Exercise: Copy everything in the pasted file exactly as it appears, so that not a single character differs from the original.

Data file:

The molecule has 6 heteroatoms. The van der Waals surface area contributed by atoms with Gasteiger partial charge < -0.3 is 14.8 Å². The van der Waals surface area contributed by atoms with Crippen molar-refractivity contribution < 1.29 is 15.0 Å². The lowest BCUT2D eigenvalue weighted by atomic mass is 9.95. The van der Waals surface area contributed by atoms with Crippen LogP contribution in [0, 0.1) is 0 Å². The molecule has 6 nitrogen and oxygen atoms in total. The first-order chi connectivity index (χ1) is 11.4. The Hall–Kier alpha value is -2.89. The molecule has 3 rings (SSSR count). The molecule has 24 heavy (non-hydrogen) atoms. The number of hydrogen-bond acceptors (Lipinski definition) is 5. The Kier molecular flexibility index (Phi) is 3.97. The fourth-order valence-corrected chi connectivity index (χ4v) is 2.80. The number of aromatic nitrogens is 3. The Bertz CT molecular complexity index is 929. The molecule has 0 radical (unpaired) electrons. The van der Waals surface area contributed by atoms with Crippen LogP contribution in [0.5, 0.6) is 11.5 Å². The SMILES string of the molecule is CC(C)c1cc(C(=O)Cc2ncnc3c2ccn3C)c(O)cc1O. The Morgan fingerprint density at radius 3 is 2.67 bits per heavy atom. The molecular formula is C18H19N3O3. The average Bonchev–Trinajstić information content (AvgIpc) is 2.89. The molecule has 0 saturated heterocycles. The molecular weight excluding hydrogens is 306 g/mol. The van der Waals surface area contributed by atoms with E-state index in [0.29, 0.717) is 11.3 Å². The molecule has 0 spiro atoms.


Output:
The molecule has 6 heteroatoms. The van der Waals surface area contributed by atoms with Gasteiger partial charge < -0.3 is 14.8 Å². The van der Waals surface area contributed by atoms with Crippen molar-refractivity contribution < 1.29 is 15.0 Å². The lowest BCUT2D eigenvalue weighted by atomic mass is 9.95. The van der Waals surface area contributed by atoms with Crippen LogP contribution in [0, 0.1) is 0 Å². The molecule has 6 nitrogen and oxygen atoms in total. The first-order chi connectivity index (χ1) is 11.4. The Hall–Kier alpha value is -2.89. The molecule has 3 rings (SSSR count). The molecule has 24 heavy (non-hydrogen) atoms. The number of hydrogen-bond acceptors (Lipinski definition) is 5. The Kier molecular flexibility index (Phi) is 3.97. The fourth-order valence-corrected chi connectivity index (χ4v) is 2.80. The number of aromatic nitrogens is 3. The Bertz CT molecular complexity index is 929. The molecule has 0 radical (unpaired) electrons. The van der Waals surface area contributed by atoms with Crippen LogP contribution in [0.5, 0.6) is 11.5 Å². The SMILES string of the molecule is CC(C)c1cc(C(=O)Cc2ncnc3c2ccn3C)c(O)cc1O. The Morgan fingerprint density at radius 3 is 2.67 bits per heavy atom. The molecular formula is C18H19N3O3. The average Bonchev–Trinajstić information content (AvgIpc) is 2.89. The molecule has 0 saturated heterocycles. The molecular weight excluding hydrogens is 306 g/mol. The van der Waals surface area contributed by atoms with E-state index in [0.29, 0.717) is 11.3 Å². The molecule has 0 spiro atoms.